Insurer's App Aims to Lower Healthcare Costs, Securely
iTriage CEO and co-founder Dr. Pete Hudson at the White House
Aetna will allow patients and providers to communicate directly via a mobile application that protects data privacy and indicates when care options are high cost, out of network, or present challenging payment arrangements.
If you have any doubt that leading mobile health apps are about to become a whole lot more important to providers, let Aetna's iTriage set you straight.
Aetna's application developers are preparing to allow patients and providers to directly communicate with each other in a new version of the iTriage app due to hit the streets in the next two months.
That problem has to do with the fact that email is inherently not a secure medium. Due to the constraints of HIPAA, physicians cannot use ordinary email to communicate any protected health information to patients, nor to receive PHI from patients.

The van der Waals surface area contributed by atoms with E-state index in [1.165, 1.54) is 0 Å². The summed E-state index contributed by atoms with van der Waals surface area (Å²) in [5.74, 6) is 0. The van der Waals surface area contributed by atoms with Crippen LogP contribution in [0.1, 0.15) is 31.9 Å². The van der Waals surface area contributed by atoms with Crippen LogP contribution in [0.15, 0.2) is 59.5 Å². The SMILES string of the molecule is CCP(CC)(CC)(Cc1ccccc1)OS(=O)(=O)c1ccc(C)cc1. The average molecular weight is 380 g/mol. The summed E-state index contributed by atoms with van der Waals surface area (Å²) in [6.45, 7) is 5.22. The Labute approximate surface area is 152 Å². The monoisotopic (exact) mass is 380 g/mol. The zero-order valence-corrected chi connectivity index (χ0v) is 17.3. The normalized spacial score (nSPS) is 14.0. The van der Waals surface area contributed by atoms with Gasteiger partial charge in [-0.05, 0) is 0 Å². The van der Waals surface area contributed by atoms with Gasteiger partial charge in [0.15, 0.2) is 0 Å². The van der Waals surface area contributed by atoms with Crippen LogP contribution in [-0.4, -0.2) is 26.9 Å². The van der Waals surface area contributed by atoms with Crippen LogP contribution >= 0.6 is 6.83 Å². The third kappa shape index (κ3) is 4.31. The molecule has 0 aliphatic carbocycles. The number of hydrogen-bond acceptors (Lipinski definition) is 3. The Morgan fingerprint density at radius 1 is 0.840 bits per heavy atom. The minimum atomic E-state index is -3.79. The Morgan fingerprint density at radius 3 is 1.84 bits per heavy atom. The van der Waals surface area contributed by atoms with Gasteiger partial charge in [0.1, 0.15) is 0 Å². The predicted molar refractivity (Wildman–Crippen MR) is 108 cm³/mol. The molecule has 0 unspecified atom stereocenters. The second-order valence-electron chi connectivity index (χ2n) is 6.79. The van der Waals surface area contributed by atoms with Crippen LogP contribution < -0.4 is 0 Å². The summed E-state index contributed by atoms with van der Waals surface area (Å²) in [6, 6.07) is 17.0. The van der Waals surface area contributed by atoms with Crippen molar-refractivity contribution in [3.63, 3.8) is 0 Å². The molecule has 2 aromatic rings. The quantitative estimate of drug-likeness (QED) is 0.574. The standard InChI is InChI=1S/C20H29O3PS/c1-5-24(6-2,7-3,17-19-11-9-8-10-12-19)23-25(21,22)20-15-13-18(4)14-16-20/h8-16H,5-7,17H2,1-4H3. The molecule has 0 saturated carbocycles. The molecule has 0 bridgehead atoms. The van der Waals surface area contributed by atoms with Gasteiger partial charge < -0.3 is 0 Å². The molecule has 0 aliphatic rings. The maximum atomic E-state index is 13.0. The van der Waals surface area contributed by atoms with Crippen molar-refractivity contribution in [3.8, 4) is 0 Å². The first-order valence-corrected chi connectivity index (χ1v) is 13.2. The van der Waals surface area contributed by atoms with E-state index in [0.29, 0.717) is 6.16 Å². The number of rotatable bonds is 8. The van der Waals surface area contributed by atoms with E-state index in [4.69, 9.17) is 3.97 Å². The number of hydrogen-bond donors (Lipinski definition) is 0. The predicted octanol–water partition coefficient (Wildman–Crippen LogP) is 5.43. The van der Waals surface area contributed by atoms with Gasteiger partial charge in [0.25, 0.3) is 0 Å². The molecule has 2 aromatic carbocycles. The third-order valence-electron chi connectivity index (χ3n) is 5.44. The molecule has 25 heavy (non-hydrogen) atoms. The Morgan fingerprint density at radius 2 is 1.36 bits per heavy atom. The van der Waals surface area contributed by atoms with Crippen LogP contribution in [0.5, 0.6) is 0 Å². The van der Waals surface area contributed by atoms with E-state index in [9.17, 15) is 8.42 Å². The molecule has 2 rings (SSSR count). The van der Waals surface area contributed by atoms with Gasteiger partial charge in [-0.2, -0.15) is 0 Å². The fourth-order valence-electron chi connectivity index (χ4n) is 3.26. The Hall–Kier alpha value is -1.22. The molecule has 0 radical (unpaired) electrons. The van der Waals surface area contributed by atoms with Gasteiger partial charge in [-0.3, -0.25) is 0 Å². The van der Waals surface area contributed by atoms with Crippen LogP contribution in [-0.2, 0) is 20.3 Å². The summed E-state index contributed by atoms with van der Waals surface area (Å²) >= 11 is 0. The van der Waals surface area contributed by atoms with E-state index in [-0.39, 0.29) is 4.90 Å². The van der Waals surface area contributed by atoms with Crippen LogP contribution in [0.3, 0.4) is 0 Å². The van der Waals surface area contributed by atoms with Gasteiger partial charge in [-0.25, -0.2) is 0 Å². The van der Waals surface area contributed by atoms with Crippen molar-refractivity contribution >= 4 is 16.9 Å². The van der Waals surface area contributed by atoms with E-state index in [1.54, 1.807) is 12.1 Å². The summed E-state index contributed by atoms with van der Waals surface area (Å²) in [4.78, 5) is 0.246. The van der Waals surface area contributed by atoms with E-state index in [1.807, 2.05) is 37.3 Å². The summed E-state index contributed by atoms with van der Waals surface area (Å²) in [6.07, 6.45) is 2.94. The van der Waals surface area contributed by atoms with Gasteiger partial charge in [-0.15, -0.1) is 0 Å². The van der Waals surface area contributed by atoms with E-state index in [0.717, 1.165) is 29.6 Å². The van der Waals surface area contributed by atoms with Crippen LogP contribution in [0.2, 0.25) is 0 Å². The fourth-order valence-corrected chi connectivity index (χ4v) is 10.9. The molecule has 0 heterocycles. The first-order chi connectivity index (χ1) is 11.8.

Instead, patients must log into secure Web portals to send and receive PHI to doctors. This personal data can be anything from test results, to changes in their treatment, to medical advice.
In the fee-for-service world, this mattered little, because email consultations were not billable events. In an accountable care world, the physician is incentivized to keep the patient healthy, while at the same time keeping costs low, including minimizing office visits, as well as enhancing patient satisfaction.
- As Medicare Advantage Cuts Loom, Disagreement Over Program's Stability
- 3 Management Lessons from a Supermarket Debacle
- Medicare Advantage Carriers See 'No Choice' But to Accept Cuts
- Physicians to Appeal 'Docs v. Glocks' Ruling in FL
- CA Fines 8 Hospitals for Medical Errors
- Centralizing the Revenue Cycle Protects the Bottom Line
- Revenue Cycles Get a Boost from Simple JPEG Files
- IOM Identifies GME Problems, Calls for Finance Changes
- Employers Weigh Risks, Benefits of Private Exchanges
- Doctors Feel Pressure to Accept Risk-based Reimbursement